Intelence (etravirine) is a non-nucleoside reverse transcriptase inhibitor (NNRTI) drug used to treat HIV-1 infection in combination with other antiretroviral drugs. It is indicated in treatment-experienced patients age two years and up.
Dosage and administration
Dosage for adults and children weighing 30kg and up is 200mg orally twice daily. Dosage for children and adolescents under 30kg is weight-based, and is detailed in the product monograph.
Intelence is also indicated for post-exposure prophylaxis after occupational exposure to HIV, in combination with other drugs detailed in the product monograph. According to current guidelines, individuals occupationally exposed to HIV should receive three-drug prophylaxis for 28 days. Treatment should begin as soon as possible after exposure, as effectiveness of prophylaxis is considerably diminished after 36 to 72 hours. Intelence can be dissolved in water for patients who are unable to swallow tablets. Instructions for this process are given in the product monograph. Intelence should be taken after meals.
Intelence does not require dose adjustment for mild to moderate hepatic impairment (Child-Pugh Class A or B). Safety data is not available for severe hepatic impairment (Child-Pug Class C). Dose adjustments are not necessary in renal failure, and Intelence is probably not dialyzed significantly.
Intelence has been associated with severe and potentially life-threatening skin reactions which include, but are not limited to:
- Stevens-Johnson syndrome
- toxic epidermal necrolysis
- erythema multiforme)
This medication should be discontinued if a serious hypersensitivity reaction occurs.
Co-infection with hepatitis B virus (HBV) and HIV requires special attention, and all patients who test positive for HIV infection should be screened for comorbid HBV infection. Co-infected patients should be started on an antiretroviral regimen targeting both viruses, regardless of CD4 counts or HBV viral loads. Current HIV treatment guidelines outline drug regimens and prescribing considerations. Treatment should be continued indefinitely to achieve HIV suppression and prevention of HBV activation. Co-infected patients will require vaccination against hepatitis A and HBV, and should avoid alcohol.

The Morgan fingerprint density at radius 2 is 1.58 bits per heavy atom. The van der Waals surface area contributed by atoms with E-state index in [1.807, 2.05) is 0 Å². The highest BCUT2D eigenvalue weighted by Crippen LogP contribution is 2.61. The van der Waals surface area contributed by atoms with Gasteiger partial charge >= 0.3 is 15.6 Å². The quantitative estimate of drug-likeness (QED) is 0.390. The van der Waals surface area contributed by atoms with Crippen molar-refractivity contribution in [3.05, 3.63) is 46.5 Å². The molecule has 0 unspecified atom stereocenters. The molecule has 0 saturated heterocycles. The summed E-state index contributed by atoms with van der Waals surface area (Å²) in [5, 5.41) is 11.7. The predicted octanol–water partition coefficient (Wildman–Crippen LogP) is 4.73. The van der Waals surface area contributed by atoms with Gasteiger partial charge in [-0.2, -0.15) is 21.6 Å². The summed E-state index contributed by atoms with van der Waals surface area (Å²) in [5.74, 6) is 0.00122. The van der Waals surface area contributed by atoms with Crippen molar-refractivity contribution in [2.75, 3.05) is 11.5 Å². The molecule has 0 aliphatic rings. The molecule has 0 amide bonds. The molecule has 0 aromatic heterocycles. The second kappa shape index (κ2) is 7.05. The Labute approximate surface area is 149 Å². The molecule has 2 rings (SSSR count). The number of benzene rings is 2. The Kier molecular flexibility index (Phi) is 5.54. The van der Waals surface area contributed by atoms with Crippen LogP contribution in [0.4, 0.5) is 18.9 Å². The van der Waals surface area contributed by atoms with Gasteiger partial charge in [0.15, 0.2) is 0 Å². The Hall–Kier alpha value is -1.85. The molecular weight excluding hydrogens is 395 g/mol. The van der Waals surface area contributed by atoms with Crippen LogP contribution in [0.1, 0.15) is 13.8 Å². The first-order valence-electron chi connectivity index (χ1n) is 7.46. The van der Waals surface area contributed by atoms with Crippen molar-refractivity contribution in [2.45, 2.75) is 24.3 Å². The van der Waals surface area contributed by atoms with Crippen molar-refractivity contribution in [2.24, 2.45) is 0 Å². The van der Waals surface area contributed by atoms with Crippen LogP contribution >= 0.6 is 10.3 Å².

Current HIV treatment guidelines recommend testing HIV-positive patients for hepatitis C virus (HCV), and regular ongoing testing for those deemed to be at high risk. If HIV/HCV co-infection is identified, consideration should be given to treating both infections concurrently.
Pregnancy and lactation
Highly active retroviral combination treatment should be used in all pregnant women, regardless of viral load and CD4 count. There is insufficient data to conclude whether treatment with Intelence during pregnancy increases the risk of birth defects. Current guidelines should be consulted when treating women in pregnancy. Intelence is known to accumulate and secrete in breast milk, and should not be used in breast-feeding women. The CDC recommends that all HIV-positive women, treated or untreated, avoid breastfeeding to prevent vertical transmission of the virus.
Other adverse reactions and drug-drug interactions are listed in the product monograph, and should be reviewed by all prescribers.
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